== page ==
CAS  Article  PubMed  Google Scholar 

  6. 6.

    Mabuchi S, Kimura T: Treatment of ovarian cancer by monoclonal antibodies. Discov Med. 2010, 9 (46): 197-203.

    PubMed  Google Scholar 

  7. 7.

    Zhang Z, Bast RC, Yu Y, Li J, Sokoll LJ, Rai AJ, Rosenzweig JM, Cameron B, Wang YY, Meng XY: Three biomarkers identified from serum proteomic analysis for the detection of early stage ovarian cancer. Cancer Res. 2004, 64 (16): 5882-5890. 10.1158/0008-5472.CAN-04-0746.

    CAS  Article  PubMed  Google Scholar 

  8. 8.

    Ueland FR, Desimone CP, Seamon LG, Miller RA, Goodrich S, Podzielinski I, Sokoll L, Smith A, van Nagell JR, Jr Zhang Z: Effectiveness of a multivariate index assay in the preoperative assessment of ovarian tumors. Obstet Gynecol. 2011, 117 (6): 1289-1297. 10.1097/AOG.0b013e31821b5118.

    Article  PubMed  Google Scholar 

  9. 9.

    Ware Miller R, Smith A, DeSimone CP, Seamon L, Goodrich S, Podzielinski I, Sokoll L, van Nagell JR, Jr Zhang Z, Ueland FR: Performance of the American college of obstetricians and gynecologists’ ovarian tumor referral guidelines with a multivariate index assay. Obstet Gynecol. 2011, 117 (6): 1298-1306. 10.1097/AOG.0b013e31821b1d80.

    Article  PubMed  Google Scholar 

  10. 10.

    Mor G, Visintin I, Lai Y, Zhao H, Schwartz P, Rutherford T, Yue L, Bray-Ward P, Ward DC: Serum protein markers for early detection of ovarian cancer. Proc Natl Acad Sci USA. 2005, 102 (21): 7677-7682. 10.1073/pnas.0502178102.

    CAS  Article  PubMed  PubMed Central  Google Scholar 

  11. 11.

    Visintin I, Feng Z, Longton G, Ward DC, Alvero AB, Lai Y, Tenthorey J, Leiser A, Flores-Saaib R, Yu H: Diagnostic markers for early detection of ovarian cancer. Clin Cancer Res. 2008, 14 (4): 1065-1072. 10.1158/1078-0432.CCR-07-1569.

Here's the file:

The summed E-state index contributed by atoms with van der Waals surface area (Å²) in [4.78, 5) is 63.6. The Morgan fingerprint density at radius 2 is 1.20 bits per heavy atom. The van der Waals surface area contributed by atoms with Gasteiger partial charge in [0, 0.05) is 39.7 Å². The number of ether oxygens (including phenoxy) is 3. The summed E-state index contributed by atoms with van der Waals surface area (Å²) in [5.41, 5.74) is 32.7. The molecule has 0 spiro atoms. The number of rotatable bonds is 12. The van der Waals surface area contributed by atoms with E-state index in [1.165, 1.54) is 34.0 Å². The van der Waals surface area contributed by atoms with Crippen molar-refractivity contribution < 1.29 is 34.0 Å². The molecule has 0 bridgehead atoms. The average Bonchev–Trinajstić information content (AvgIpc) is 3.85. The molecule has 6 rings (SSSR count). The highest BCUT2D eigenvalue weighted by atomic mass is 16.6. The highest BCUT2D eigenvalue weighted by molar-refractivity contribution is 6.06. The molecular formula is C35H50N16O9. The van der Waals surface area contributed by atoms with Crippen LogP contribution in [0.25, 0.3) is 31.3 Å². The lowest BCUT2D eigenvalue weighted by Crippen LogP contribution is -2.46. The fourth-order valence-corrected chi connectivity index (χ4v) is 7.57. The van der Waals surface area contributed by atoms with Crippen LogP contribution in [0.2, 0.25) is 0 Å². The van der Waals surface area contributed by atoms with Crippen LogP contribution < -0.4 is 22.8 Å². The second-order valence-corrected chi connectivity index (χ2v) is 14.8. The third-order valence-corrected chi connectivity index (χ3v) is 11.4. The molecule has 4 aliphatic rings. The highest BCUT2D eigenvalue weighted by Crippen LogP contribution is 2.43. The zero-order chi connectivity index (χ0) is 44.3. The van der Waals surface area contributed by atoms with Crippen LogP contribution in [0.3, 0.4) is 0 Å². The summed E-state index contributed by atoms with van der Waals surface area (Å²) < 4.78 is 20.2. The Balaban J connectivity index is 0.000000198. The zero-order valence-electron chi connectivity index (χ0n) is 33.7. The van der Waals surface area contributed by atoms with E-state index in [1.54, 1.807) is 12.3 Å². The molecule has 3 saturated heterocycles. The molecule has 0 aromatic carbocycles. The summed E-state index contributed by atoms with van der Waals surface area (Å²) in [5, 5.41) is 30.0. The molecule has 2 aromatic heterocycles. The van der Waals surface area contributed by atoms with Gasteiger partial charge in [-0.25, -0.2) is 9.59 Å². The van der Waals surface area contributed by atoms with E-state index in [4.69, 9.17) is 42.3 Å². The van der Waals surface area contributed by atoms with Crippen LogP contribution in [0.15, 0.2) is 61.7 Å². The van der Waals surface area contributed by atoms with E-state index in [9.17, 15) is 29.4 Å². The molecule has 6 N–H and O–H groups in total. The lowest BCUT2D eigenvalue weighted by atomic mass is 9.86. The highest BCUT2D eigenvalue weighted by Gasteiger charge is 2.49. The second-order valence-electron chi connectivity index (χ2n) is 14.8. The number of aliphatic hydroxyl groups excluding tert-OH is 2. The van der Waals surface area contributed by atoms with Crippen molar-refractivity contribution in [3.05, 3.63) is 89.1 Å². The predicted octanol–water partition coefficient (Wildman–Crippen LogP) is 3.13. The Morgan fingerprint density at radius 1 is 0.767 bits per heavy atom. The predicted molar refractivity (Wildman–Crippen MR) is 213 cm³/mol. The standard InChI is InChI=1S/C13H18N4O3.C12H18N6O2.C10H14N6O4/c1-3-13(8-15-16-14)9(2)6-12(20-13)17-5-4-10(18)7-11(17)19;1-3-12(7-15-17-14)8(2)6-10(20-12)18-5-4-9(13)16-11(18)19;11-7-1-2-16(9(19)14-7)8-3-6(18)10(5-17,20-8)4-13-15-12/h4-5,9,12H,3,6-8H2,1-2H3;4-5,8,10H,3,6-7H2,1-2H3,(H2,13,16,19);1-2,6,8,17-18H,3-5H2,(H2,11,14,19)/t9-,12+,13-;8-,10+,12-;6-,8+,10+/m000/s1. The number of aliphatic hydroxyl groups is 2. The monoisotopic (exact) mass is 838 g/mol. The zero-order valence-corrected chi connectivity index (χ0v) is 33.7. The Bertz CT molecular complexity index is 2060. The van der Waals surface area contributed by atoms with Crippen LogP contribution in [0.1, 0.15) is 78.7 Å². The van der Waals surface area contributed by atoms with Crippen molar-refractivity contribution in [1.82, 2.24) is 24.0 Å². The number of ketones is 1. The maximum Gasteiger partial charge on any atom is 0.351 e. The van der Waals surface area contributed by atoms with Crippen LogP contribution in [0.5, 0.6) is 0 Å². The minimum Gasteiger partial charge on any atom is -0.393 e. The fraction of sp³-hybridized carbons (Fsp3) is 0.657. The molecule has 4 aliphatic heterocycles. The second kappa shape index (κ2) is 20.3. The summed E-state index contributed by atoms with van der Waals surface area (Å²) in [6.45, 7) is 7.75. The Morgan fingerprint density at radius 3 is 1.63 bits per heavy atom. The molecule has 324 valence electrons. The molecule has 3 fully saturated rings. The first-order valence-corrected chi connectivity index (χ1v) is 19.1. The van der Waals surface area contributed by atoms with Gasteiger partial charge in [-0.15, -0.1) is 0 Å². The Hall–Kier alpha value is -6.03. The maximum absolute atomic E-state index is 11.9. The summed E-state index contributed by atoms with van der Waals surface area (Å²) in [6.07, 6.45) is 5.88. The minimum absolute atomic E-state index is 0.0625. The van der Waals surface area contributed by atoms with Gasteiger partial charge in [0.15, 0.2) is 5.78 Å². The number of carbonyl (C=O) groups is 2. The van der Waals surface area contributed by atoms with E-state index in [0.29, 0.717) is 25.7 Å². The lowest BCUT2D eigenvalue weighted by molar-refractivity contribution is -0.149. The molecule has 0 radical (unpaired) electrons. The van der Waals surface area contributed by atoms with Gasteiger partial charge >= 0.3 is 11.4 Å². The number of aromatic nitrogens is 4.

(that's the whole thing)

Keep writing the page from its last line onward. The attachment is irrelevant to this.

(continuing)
CAS  Article  PubMed  Google Scholar 

  12. 12.

    Yurkovetsky Z, Skates S, Lomakin A, Nolen B, Pulsipher T, Modugno F, Marks J, Godwin A, Gorelik E, Jacobs I: Development of a multimarker assay for early detection of ovarian cancer. J Clin Oncol. 2010, 28 (13): 2159-2166. 10.1200/JCO.2008.19.2484.

    Article  PubMed  PubMed Central  Google Scholar 

  13. 13.

    Sharma P, Sahni NS, Tibshirani R, Skaane P, Urdal P, Berghagen H, Jensen M, Kristiansen L, Moen C, Zaka A: Early detection of breast cancer based on gene-expression patterns in peripheral blood cells. Breast Cancer Res. 2005, 7 (5): R634-R644. 10.1186/bcr1203.

    CAS  Article  PubMed  PubMed Central  Google Scholar 

  14. 14.

    Aaroe J, Lindahl T, Dumeaux V, Saebo S, Tobin D, Hagen N, Skaane P, Lonneborg A, Sharma P, Borresen-Dale AL: Gene expression profiling of peripheral blood cells for early detection of breast cancer. Breast Cancer Res. 2010, 12 (1): R7-10.1186/bcr2472.

    Article  PubMed  PubMed Central  Google Scholar 

  15. 15.

    Brandt B, Griwatz C: Two-layer buoyant density centrifugation gradient for enrichment of prostate-derived cells and cell clusters from peripheral blood. Clin Chem. 1996, 42 (11): 1881-1882.

    CAS  PubMed  Google Scholar 

  16. 16.

    Yeung KY, Bumgarner RE: Multiclass classification of microarray data with repeated measurements: application to cancer. Genome Biol. 2003, 4 (12): R83-10.1186/gb-2003-4-12-r83.

    Article  PubMed  PubMed Central  Google Scholar 

  17. 17.

    Saeed AI, Bhagabati NK, Braisted JC, Liang W, Sharov V, Howe EA, Li J, Thiagarajan M, White JA, Quackenbush J: TM4 microarray software suite. Methods Enzymol. 2006, 411: 134-193.

    CAS  Article  PubMed  Google Scholar 

  18. 18.

    Tusher VG, Tibshirani R, Chu G: Significance analysis of microarrays applied to the ionizing radiation response. Proc Natl Acad Sci USA. 2001, 98 (9): 5116-5121. 10.1073/pnas.091062498.

    CAS  Article  PubMed  PubMed Central  Google Scholar 

  19. 19.